Corporate agents are able to implement national directives on service levels and quality. At the same time, though, they are tied to the policies set nationally, and aren’t always as responsive to local matters as their smaller, specialised competitors. Price structures tend to be less flexible and perhaps a little higher than average, because there are so many fixed costs associated with the business. As with other businesses, a national corporation probably offers a minimum standard that can protect you against the worst of the industry, but may not have the same freedom to excel in quite the same way a locally-run owner-managed business can.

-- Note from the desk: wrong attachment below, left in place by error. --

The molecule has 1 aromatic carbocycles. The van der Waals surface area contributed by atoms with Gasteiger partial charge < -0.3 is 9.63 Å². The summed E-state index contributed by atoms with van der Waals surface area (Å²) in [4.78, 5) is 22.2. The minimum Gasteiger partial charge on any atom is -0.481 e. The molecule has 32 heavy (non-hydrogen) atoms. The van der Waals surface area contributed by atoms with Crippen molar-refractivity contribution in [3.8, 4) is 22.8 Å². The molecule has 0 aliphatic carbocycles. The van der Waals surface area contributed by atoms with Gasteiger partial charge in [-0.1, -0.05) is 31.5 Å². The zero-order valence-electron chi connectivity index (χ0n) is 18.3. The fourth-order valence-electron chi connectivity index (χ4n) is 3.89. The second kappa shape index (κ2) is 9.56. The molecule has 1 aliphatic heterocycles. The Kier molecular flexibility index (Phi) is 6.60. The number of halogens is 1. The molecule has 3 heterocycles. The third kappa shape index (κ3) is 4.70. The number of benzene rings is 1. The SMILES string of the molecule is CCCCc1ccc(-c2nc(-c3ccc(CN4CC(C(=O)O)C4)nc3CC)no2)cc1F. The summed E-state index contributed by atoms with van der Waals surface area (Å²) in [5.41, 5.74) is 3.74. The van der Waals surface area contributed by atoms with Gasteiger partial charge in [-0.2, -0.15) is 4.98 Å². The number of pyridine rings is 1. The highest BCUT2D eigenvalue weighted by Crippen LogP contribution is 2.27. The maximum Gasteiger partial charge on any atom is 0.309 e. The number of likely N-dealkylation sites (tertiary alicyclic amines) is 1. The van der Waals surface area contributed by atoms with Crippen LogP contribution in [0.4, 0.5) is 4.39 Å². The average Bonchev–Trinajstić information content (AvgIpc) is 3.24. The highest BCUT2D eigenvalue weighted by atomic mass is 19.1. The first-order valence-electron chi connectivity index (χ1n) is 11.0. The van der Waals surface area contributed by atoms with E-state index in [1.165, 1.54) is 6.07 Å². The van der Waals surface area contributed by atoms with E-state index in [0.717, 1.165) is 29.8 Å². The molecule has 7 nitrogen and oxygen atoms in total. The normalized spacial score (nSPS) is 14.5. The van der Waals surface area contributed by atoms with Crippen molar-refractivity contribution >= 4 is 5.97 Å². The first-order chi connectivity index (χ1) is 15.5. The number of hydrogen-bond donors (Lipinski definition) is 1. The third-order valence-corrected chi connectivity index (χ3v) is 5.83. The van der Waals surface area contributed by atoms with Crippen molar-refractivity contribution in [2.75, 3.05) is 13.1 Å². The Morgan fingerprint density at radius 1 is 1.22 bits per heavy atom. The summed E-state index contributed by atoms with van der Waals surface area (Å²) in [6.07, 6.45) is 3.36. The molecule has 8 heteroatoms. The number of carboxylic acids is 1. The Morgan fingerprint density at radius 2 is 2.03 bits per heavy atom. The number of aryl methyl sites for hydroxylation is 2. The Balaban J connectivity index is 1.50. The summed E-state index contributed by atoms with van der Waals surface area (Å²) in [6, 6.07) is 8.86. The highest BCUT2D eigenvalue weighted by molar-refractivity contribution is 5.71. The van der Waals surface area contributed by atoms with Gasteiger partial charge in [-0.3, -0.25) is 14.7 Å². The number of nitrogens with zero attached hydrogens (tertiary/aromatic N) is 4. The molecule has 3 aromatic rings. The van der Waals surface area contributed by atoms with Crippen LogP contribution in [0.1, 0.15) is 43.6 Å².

The choice might be comparable to, say, where to get tyres fitted – KwikFit or a local garage – or where to go for a new central heating system – British Gas or a local Plumber. Corporate agents are pretty much guaranteed to provide acceptable service at a certain level, and will invariably encourage you to use their sister companies for everything else. It may not be the cheapest or the best, but it’s unlikely to be the worst, and it can all be done in the one place.
In any given market, there are almost always a number of independent agents to choose from. This, in itself, suggests that estate agency is too much of a localised, specialised practice for corporations to dominate completely. Independents, by definition, are privately owned, and can vary from single-office, owner-managed businesses, to multi-office family concerns that have been around for generations.They vary in size, from large regional companies, to the one person, office-less individuals that occasionally dot their names on signboards.